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In ‘Into the Field’ a Veteran Foreign Correspondent Tells His Own Story

Rebecca Davis
Author Tracy Dahlby (second from right) dines with a group of students during a 2008 China trip.

As the world becomes increasingly interconnected through technology, the need for international news has steadily increased. But America’s appetite for foreign journalism has never been that large.

Many traditional news outlets have cut down on foreign correspondents, which makes author and professor Tracy Dahlby an increasingly rare subspecies of journalist. Dahlby’s memoir, “Into the Field: A Foreign Correspondent’s Notebook,” provides a remarkable look at his vast experiences in Asia and the transformation of media that’s still on the way.

Dahlby first got the itch to go abroad while still in college.

“I was an undergraduate at the University of Washington trying to study a little bit of Asian history,” Dahlby says. “I had really never been anywhere or done anything. … I think I say in the book, ‘The world was burning with action and energy and I wasn’t close enough to toast a marshmallow.’”

After listening to a radio report about the Cultural Revolution in China, Dahlby realized that becoming a foreign correspondent would be his calling.

“I heard the voice of the ‘unseen observer’, and it really clicked at that point,” Dahlby says. “I thought that it’s not only knowing about China or Japan or Korea, but it’s really about that person out there road-testing the theories that really gives you something that, in the end, holds water.”

Despite the recent reports of the dangers faced by international journalists, the seasoned correspondent said that facing perils has always been part of the job.

“I think there’s always been a risk there,” Dahlby says. “The advantage that I had was going to work for a big news organization where you would learn from other reporters … Most of the British editors that I worked for had been in World War II.”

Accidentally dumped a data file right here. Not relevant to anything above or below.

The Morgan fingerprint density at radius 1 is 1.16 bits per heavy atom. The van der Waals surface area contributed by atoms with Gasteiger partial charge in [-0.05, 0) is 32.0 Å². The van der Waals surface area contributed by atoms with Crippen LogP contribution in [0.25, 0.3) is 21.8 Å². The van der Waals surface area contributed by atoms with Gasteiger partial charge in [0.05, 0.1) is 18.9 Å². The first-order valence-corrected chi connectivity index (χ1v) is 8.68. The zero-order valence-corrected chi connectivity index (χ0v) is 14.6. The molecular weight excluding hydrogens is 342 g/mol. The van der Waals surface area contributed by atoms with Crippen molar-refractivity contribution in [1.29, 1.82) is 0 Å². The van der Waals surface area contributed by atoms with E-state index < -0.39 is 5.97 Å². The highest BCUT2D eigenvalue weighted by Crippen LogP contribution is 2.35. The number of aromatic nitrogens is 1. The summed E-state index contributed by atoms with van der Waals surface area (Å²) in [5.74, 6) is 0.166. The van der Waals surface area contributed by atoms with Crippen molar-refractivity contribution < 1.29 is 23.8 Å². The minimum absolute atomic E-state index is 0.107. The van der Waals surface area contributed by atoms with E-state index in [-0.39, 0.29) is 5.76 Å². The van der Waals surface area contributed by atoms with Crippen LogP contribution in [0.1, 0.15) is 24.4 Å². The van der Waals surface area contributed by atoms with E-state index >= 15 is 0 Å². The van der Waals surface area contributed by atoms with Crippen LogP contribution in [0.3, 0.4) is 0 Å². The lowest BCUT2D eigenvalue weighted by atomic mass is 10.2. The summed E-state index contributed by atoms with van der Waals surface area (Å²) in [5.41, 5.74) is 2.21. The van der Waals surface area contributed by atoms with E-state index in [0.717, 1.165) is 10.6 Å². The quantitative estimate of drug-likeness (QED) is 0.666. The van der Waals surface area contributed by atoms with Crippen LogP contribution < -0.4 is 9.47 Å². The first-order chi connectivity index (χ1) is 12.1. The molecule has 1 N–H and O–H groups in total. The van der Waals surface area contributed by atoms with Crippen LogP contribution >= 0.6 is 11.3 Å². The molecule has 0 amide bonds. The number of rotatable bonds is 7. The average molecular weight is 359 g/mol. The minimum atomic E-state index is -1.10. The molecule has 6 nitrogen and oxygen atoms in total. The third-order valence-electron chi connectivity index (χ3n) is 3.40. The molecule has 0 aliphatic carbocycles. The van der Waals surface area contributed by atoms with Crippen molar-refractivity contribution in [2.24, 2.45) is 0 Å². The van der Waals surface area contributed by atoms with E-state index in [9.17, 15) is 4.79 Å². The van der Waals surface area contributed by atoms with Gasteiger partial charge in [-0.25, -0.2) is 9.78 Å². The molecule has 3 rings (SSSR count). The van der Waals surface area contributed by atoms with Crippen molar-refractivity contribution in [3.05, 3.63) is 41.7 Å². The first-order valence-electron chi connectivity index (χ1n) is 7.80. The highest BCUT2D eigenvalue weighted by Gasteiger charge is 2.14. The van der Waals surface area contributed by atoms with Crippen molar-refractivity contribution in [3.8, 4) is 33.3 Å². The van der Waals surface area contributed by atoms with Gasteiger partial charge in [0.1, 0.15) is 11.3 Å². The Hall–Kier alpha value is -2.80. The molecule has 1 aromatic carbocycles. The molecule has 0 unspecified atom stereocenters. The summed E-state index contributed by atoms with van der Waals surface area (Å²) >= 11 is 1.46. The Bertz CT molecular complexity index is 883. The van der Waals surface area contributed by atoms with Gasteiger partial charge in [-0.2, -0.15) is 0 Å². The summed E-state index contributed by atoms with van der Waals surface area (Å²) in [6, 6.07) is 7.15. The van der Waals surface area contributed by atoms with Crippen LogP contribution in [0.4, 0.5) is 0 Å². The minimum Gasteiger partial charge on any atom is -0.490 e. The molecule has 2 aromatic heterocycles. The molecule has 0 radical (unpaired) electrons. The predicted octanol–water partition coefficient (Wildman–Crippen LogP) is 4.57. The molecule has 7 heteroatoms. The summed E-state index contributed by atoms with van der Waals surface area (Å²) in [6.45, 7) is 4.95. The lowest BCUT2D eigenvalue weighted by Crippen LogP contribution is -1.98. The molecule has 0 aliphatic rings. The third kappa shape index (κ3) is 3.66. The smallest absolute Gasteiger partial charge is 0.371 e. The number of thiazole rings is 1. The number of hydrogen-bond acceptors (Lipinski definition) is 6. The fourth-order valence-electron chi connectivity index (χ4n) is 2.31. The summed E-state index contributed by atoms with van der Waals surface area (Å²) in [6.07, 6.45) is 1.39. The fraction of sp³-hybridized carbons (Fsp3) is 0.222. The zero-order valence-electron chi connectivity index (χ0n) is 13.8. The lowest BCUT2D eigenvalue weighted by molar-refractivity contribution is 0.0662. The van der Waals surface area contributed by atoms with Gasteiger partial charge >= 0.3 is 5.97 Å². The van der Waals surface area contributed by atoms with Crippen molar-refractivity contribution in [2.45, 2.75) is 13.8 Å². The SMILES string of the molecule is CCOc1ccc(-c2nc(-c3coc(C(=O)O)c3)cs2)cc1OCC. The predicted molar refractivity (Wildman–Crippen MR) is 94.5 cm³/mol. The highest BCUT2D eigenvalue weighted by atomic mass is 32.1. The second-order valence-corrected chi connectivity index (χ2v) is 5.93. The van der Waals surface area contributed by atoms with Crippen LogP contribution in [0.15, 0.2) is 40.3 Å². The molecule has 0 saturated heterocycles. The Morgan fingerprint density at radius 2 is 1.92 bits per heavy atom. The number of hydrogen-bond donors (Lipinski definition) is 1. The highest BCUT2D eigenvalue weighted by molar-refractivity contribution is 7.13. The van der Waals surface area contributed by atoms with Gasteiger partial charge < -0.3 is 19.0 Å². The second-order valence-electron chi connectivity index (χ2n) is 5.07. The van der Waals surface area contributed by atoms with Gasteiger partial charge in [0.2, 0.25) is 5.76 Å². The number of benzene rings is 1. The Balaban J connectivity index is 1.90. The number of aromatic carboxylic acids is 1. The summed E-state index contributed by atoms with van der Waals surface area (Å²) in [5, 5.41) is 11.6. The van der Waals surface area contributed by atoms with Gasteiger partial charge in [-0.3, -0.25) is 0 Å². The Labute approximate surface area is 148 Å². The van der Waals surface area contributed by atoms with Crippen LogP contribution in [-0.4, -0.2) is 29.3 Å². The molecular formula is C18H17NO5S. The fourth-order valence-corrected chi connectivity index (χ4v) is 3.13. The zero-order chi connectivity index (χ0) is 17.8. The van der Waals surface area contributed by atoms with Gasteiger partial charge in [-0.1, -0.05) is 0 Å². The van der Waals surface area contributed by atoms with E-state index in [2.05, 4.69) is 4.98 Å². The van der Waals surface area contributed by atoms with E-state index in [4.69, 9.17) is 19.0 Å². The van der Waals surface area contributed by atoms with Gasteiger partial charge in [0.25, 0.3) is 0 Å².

“One of the issues might be that, with the decline of the newsroom, you have a lot of people going out as freelancers and they don’t benefit from the kind of resources that we did that made sure that you kind of knew what the rules of the road were.”

Dahlby, who teaches at the University of Texas at Austin, is confident about the future of international journalism, thanks to the experiences he’s had with his students. They are currently reporting in various spots around the globe, from China to Brazil.

Reporters like them are who Dahlby thinks are critical to continue feeding information to the world.

“The danger is that we think we know something when we don’t,” Dahlby says. “In many cases, still, I think you need to parachute in, get your boots on the ground and really figure out what’s going on.”

David entered radio journalism thanks to a love of storytelling, an obsession with news, and a desire to keep his hair long and play in rock bands. An inveterate political junkie with a passion for pop culture and the romance of radio, David has reported from bases in Washington, London, Los Angeles, and Boston for Monitor Radio and for NPR, and has anchored in-depth public radio documentaries from India, Brazil, and points across the United States and Europe. He is, perhaps, known most widely for his work as host of public radio's Marketplace. Fulfilling a lifelong dream of moving to Texas full-time in 2005, Brown joined the staff of KUT, launching the award-winning cultural journalism unit "Texas Music Matters."
Intern for Texas Standard
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